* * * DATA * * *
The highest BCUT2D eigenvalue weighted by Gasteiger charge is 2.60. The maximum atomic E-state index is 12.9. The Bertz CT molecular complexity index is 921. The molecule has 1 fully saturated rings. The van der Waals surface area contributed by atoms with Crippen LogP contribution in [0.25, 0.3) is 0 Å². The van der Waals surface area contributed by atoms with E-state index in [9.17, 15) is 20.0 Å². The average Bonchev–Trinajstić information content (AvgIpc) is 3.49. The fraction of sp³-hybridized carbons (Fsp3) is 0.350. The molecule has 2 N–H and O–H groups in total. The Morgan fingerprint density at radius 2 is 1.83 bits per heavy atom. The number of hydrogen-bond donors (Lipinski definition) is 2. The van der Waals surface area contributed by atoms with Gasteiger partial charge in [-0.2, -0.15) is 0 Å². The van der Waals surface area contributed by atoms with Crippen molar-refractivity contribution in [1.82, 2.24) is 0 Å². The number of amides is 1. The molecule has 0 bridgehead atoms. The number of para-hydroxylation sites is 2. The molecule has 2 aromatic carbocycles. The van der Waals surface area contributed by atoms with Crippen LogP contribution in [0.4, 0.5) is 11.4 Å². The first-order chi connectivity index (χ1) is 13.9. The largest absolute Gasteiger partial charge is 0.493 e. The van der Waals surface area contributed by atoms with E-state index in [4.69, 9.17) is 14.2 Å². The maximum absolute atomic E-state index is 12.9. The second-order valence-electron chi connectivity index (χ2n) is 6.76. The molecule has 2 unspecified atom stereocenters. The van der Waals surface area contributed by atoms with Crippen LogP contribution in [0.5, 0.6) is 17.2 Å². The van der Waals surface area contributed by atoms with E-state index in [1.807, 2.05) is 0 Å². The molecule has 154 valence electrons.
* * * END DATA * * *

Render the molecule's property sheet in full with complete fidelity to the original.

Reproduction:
The highest BCUT2D eigenvalue weighted by Gasteiger charge is 2.60. The maximum atomic E-state index is 12.9. The Bertz CT molecular complexity index is 921. The molecule has 1 fully saturated rings. The van der Waals surface area contributed by atoms with Crippen LogP contribution in [0.25, 0.3) is 0 Å². The van der Waals surface area contributed by atoms with E-state index in [9.17, 15) is 20.0 Å². The average Bonchev–Trinajstić information content (AvgIpc) is 3.49. The fraction of sp³-hybridized carbons (Fsp3) is 0.350. The molecule has 2 N–H and O–H groups in total. The Morgan fingerprint density at radius 2 is 1.83 bits per heavy atom. The number of hydrogen-bond donors (Lipinski definition) is 2. The van der Waals surface area contributed by atoms with Gasteiger partial charge in [-0.2, -0.15) is 0 Å². The van der Waals surface area contributed by atoms with Crippen molar-refractivity contribution in [1.82, 2.24) is 0 Å². The number of amides is 1. The molecule has 0 bridgehead atoms. The number of para-hydroxylation sites is 2. The molecule has 2 aromatic carbocycles. The van der Waals surface area contributed by atoms with Crippen LogP contribution in [0.4, 0.5) is 11.4 Å². The first-order chi connectivity index (χ1) is 13.9. The largest absolute Gasteiger partial charge is 0.493 e. The van der Waals surface area contributed by atoms with E-state index in [4.69, 9.17) is 14.2 Å². The maximum absolute atomic E-state index is 12.9. The second-order valence-electron chi connectivity index (χ2n) is 6.76. The molecule has 2 unspecified atom stereocenters. The van der Waals surface area contributed by atoms with Crippen LogP contribution in [0.5, 0.6) is 17.2 Å². The van der Waals surface area contributed by atoms with E-state index in [1.807, 2.05) is 0 Å². The molecule has 154 valence electrons.